Shock or Schadenfreude in Shanghai: My Memories of 9/11

Shanghai, China

September 11 – 12, 2001

NYC skyline in 1981 (WTC on the far left) taken by Mom from the Staten Island Ferry.

The party ended a few minutes before 9pm, Shanghai time. I was celebrating a Filipino friend’s birthday at her condo. Dessert had just been served when the phone rang. After the quick call, our host stopped the music and turned the TV on to CNN. It was just before 9am, New York time; the WTC (World Trade Center) North Tower was already going up in smoke. It was a scene too surreal to be real. My first thought was that it was a terribly dramatic plane crash. Minutes later, we saw – live – the second plane slamming into the South Tower. It dawned on us that the event was far more sinister than a malfunctioning airliner. The room fell silent. Party over.

Among the many ambush interviews of witnesses, I still remember Debbie, a distraught African-American woman who was at the building when the attacks occurred. Still breathless, she described how she raced down the dark and smoke-filled stairwell, not knowing what had caused the explosion at the upper floors. Being born in a generation that has not experienced any world war, we both could not fathom carnage and violence of this scale.

It was past midnight when I staggered to my apartment and found my American boss still watching CNN in the living room. He was sitting, seemingly frozen and unblinking, while horrific images unfolded repeatedly on screen. I managed to mumble an incoherent greeting. He didn’t even look up.

It was business-as-usual in Shanghai the next day. At lunch hour, the huge office cafeteria was crowded with Chinese yuppies. The noise drowned out the audio of several TV sets placed strategically on the walls. Of course, they showed clips of the previous day’s terror attacks. Disturbingly, the chaotic chatter would blend into collective hooting every time the news footage showed the planes ploughing into the Twin Towers. I remembered Debbie and those who were less fortunate than she was (much later I learned almost 3,000 people from around the world perished in the attacks).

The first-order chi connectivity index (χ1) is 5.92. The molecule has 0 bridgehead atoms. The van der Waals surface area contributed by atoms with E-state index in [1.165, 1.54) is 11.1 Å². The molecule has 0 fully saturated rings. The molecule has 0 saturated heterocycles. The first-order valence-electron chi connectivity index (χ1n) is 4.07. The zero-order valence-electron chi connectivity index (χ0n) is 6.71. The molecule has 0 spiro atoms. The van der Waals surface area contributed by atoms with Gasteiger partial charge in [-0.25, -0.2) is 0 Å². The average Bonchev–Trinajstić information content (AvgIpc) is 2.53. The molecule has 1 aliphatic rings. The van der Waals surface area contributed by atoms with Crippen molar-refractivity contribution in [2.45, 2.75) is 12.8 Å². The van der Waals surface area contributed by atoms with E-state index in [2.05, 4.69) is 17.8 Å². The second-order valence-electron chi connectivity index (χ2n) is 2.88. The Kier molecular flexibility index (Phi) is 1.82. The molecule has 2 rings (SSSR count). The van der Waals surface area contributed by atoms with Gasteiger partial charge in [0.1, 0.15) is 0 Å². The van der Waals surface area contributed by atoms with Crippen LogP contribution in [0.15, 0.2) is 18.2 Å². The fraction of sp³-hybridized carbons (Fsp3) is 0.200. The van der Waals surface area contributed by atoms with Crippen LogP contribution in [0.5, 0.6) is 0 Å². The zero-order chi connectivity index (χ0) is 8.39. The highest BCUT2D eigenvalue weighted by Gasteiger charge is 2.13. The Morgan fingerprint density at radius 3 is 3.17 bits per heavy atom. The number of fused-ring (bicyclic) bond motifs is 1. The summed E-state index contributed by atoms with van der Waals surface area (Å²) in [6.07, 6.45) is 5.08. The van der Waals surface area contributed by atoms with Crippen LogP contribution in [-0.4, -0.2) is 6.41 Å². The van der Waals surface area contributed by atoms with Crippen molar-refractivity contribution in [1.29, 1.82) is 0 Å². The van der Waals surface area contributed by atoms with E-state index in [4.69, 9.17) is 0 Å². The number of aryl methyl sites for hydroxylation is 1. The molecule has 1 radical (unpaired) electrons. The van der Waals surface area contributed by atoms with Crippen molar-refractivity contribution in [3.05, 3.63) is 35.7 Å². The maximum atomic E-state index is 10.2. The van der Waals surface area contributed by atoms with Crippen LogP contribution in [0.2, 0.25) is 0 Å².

It felt like I was at a bar watching the FIFA World Cup. The shout was more incomprehensible to me than if they had whispered in Chinese. It confused me. I couldn’t tell if it was simply culture shock on my part or a mob display of schadenfreude. Was it some kind of group coping mechanism in the face of a traumatic event? Was it a vocal opposition to bin Laden’s cause that precipitated this act of terror? Was it anti-Americanism surfacing exuberantly at the perceived fall of Almighty America? Was it desensitization to violence and death caused by graphic movies and video games or even by the repetitive reporting of news networks?

Still, it didn’t diminish my regard for the Chinese people I had personally met. During my two-year stint in Shanghai, I had not met a local who did not show kindness wholeheartedly, may it be in translating the menu or in apartment-hunting. But ten years on, the hooting still reverberates through my mind when I see images of 9/11.

My WTC Ticket from 1981

Part of my childhood lay in the rubble of Ground Zero. Almost twenty years to the day before 9/11, one summer morning in 1981, I was a wide-eyed 11-year-old visiting the WTC with my mother. It was when an ear-popping elevator ride to the observation deck on the 110th floor and an eye-popping view from coin-operated binoculars could make a kid feel at the top of the world.

But that pristine morning in 1981 had turned into profound mourning in 2001.

28 thoughts on “Shock or Schadenfreude in Shanghai: My Memories of 9/11

  1. Nice post. I think most of us who have visited the towers think back to what is was like to actually be there once. I remember when I went up to the observation deck in 1991. When I look at the photos we took from there, it seems like it can’t be possible that it’s gone.